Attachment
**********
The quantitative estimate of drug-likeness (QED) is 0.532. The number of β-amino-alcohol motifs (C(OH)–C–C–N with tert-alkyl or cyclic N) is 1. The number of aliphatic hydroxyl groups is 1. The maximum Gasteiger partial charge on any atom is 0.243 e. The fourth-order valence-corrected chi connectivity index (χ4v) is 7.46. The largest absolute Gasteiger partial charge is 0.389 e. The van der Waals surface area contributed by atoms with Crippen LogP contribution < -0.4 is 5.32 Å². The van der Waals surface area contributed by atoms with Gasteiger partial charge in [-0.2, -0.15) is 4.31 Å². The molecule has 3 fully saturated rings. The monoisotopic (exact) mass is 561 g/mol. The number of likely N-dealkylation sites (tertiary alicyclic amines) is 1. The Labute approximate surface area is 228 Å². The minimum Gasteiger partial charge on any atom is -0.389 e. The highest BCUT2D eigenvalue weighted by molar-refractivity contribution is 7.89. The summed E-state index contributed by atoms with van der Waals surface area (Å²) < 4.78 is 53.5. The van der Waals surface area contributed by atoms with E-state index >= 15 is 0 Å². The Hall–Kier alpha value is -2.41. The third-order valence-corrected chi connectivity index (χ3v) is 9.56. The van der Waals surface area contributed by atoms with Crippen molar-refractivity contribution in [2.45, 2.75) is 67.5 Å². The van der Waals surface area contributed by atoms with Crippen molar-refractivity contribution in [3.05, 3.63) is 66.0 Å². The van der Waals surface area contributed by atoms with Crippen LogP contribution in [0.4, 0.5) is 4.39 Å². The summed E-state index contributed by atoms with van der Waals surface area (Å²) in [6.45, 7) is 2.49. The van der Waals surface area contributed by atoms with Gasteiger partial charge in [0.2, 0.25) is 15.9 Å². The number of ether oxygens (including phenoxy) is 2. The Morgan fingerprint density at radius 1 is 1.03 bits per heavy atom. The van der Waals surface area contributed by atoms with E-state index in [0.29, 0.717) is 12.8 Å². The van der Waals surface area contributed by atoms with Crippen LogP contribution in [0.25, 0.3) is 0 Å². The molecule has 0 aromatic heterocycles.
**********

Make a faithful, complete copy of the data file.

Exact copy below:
The quantitative estimate of drug-likeness (QED) is 0.532. The number of β-amino-alcohol motifs (C(OH)–C–C–N with tert-alkyl or cyclic N) is 1. The number of aliphatic hydroxyl groups is 1. The maximum Gasteiger partial charge on any atom is 0.243 e. The fourth-order valence-corrected chi connectivity index (χ4v) is 7.46. The largest absolute Gasteiger partial charge is 0.389 e. The van der Waals surface area contributed by atoms with Crippen LogP contribution < -0.4 is 5.32 Å². The van der Waals surface area contributed by atoms with Gasteiger partial charge in [-0.2, -0.15) is 4.31 Å². The molecule has 3 fully saturated rings. The monoisotopic (exact) mass is 561 g/mol. The number of likely N-dealkylation sites (tertiary alicyclic amines) is 1. The Labute approximate surface area is 228 Å². The minimum Gasteiger partial charge on any atom is -0.389 e. The highest BCUT2D eigenvalue weighted by molar-refractivity contribution is 7.89. The summed E-state index contributed by atoms with van der Waals surface area (Å²) < 4.78 is 53.5. The van der Waals surface area contributed by atoms with E-state index >= 15 is 0 Å². The Hall–Kier alpha value is -2.41. The third-order valence-corrected chi connectivity index (χ3v) is 9.56. The van der Waals surface area contributed by atoms with Crippen molar-refractivity contribution in [2.45, 2.75) is 67.5 Å². The van der Waals surface area contributed by atoms with Crippen molar-refractivity contribution in [3.05, 3.63) is 66.0 Å². The van der Waals surface area contributed by atoms with Crippen LogP contribution in [0.4, 0.5) is 4.39 Å². The summed E-state index contributed by atoms with van der Waals surface area (Å²) in [6.45, 7) is 2.49. The van der Waals surface area contributed by atoms with Gasteiger partial charge in [0.2, 0.25) is 15.9 Å². The number of ether oxygens (including phenoxy) is 2. The Morgan fingerprint density at radius 1 is 1.03 bits per heavy atom. The van der Waals surface area contributed by atoms with E-state index in [0.29, 0.717) is 12.8 Å². The van der Waals surface area contributed by atoms with Crippen LogP contribution in [0.25, 0.3) is 0 Å². The molecule has 0 aromatic heterocycles.